“What can the ‘niggers’ do but vote for us. Can they vote for the Democrats after this?”

No, we cannot.

## Third Parties

We are not the only group in America for which the Republican and Democratic parties spell anathema and death. The trend toward a Third Party is irresistible. It may take years but it must come; and when it comes, it means the death of the political power of the disfranchising South, for until this is accomplished, no Third Party can survive. Our duty is clear. And in order to systematize and concentrate our votes, we must, early in 1924, assemble in National Political Congress—a Congress duly representative of every locality, to decide on methods, ways and means.

In local elections we can continue to cast our vote regardless of party labels. Vote for friends and defeat our enemies, be they Republicans, Democrats or Socialists. Let us stand by Tammany in New York and Thompson in Chicago ag long as they stand by us, and as long as snobs like James W. Wadsworth and Medill McCormick and cowards like Ernst betray us.

Of all the Republican Senators only eleven deserve our support, so far as we are at present informed:

  • Shortridge
  • Phipps
  • New
  • Capper
  • Pepper
  • McNary
  • Reed, of Pa.
  • Edge
  • Gooding
  • Willis

Is not the way then clear and simple? Can any Negro voter in the future support the Democratic or Republican party in national elections without writing himself down an ass?

## Lynching

The fight against lynching is just begun. This is no time for a hint of discouragement or hesitation. American Negroes have had little experience in winning group fights. Usually they have lost and consequently their enemies depend on seeing them fly after the first defeat. This time, they are going to be disappointed. The time to fight is not when you are victorious but when you are repulsed. The time to gird yourself for putting down lynching is when the Dyer Bill is defeated by thugs, and not when politicians are making gay promises. This is going to be a long fight and it is going to be a costly fight, but we are going to win; and the reason that we must win is because lynching and mob violence has got to go or civilization in the United States cannot survive. As Senator New has written us:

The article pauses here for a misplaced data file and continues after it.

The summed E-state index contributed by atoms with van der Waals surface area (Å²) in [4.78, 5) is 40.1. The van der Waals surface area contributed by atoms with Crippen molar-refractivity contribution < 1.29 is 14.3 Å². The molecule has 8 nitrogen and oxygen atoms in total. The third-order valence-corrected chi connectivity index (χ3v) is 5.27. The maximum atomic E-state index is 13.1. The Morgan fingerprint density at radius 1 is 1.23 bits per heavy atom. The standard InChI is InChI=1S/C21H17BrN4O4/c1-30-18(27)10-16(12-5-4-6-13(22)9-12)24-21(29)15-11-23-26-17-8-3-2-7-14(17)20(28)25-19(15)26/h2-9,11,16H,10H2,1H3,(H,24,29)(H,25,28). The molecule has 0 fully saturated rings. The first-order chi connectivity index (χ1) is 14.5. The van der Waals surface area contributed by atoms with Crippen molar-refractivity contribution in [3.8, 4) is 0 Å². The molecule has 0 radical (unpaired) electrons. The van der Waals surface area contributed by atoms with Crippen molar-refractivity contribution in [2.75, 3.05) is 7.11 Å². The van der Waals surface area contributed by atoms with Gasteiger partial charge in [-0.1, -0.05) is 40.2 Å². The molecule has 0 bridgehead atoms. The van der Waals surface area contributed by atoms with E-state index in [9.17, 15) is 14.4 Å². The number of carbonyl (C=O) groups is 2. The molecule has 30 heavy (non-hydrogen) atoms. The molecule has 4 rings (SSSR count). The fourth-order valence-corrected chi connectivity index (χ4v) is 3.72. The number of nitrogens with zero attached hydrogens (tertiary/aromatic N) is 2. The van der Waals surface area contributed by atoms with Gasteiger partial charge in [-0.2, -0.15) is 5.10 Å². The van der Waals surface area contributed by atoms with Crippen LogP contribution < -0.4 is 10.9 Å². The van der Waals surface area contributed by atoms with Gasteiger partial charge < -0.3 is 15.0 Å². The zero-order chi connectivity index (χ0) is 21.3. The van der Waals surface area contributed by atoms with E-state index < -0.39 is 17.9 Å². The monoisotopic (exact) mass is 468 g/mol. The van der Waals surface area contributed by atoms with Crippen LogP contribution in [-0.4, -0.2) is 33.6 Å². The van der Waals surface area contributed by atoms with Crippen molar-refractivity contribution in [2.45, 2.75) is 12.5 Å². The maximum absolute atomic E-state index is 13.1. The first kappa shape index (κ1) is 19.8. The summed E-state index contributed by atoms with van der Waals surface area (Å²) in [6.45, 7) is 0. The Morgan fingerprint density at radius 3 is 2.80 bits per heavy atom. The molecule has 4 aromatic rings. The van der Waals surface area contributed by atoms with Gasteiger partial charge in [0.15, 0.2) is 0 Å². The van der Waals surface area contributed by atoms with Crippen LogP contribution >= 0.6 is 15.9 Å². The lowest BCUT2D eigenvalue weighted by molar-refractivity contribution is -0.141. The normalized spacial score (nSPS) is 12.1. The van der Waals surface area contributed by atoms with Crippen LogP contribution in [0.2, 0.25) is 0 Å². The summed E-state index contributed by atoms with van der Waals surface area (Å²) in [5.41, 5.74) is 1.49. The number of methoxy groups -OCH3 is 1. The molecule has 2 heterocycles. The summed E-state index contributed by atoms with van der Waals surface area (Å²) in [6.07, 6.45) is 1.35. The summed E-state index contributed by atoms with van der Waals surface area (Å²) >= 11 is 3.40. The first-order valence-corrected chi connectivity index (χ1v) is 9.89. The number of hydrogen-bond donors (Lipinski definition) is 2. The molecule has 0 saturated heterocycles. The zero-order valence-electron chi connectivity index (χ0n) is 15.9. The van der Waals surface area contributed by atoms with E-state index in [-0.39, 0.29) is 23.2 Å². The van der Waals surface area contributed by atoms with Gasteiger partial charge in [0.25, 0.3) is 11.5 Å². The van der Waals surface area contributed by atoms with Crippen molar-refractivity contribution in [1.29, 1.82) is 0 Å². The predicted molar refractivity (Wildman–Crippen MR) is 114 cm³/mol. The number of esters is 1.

The effort to suppress lynching will be like that to suppress slavery and to accomplish every other great result that has been undertaken in this country since the establishment of the Republic—a matter of long delays, repeated failures and ultimate success.

And Senator Reed, of Pennsylvania, adds:

The rules of the Senate must be changed so that a minority can no longer balk the will of the people. I shall continue to favor the Dyer Bill until it is finally adopted.”

Unless then the States immediately and stringently end this shameful custom, the United States is going to pass an Anti-Lynching Bill. The next Congress is going to see an Anti-Lynching Bill similar to the Dyer Bill introduced and pushed by the united votes of all lovers of justice and decency.


There are certain simple souls among us who seem to imagine that the emancipation of the colored people of the United States is going to cost about $1.98, and that anything more than this is evidence of theft. These people should contemplate this single fact:

On November 22nd and 23rd, the N.A.A.C.P. spent $5,136.93 for the following advertisements in the greatest daily papers of the country:

      Circulation Cost, one
New York Times Nov. 23 Full page 327,216 $1,539.20
Chicago Daily News Nov. 22 7 columns 412,304 1,387.75
Atlanta Constitution Nov. 22 7 columns 109,787 8379.26
Kansas City Journal Nov. 24 1/2 page 40,266 258.72
Kansas City Star Nov. 23 1/2 page 439,374 532.00
San Antonio Express Nov. 22 1/2 page 30,536 168.00
Washington Star Nov. 23 Full page 92,555 488.00
Cleveland Plain Dealer Nov. 22 1/2 page 181,756 384.00
Cleveland World Nov. 22 Full page 360,080 1,344.00
      1,998,883 $6,480.93

In this way, on one single day, they made five million intelligent Americans think about lynching. We reached the unreached: white people who knew and cared little about lynching. Was it worth it? We ought to have spent ten times that amount and we shall, if possible, spend that next year. Advertising is costly. Propaganda depends on advertising as well as other costly methods. What every great cause—the Red Cross, Jewish Charities, the Knights of Columbus, the Hospitals—what all white folk must do to get their cause before the public, we black folk cannot afford to neglect. All Americans do not understand about lynching. Few Americans dream of our daily life of insult, cruelty and discouragement. If we do not let them know, who will? Who will? We must advertise, we must agitate, we must, as Jehovah told Isaiah, “Cry aloud, spare not, lift up thy voice like a trumpet and show my people their transgression.” There is no royal road to publicity. It costs money and much money. We need to advertise as never before in the daily press, in the weekly press, white and colored, in monthly periodicals. We need lecturers and organizers of first-class ability, paid first-class wage. Now is the time to pour money into the Anti-Lynching Campaign—now or never.


For attribution, please cite this work as:
Du Bois, W.E.B. 1923. “Intentions.” The Crisis 25 (3): 103–7.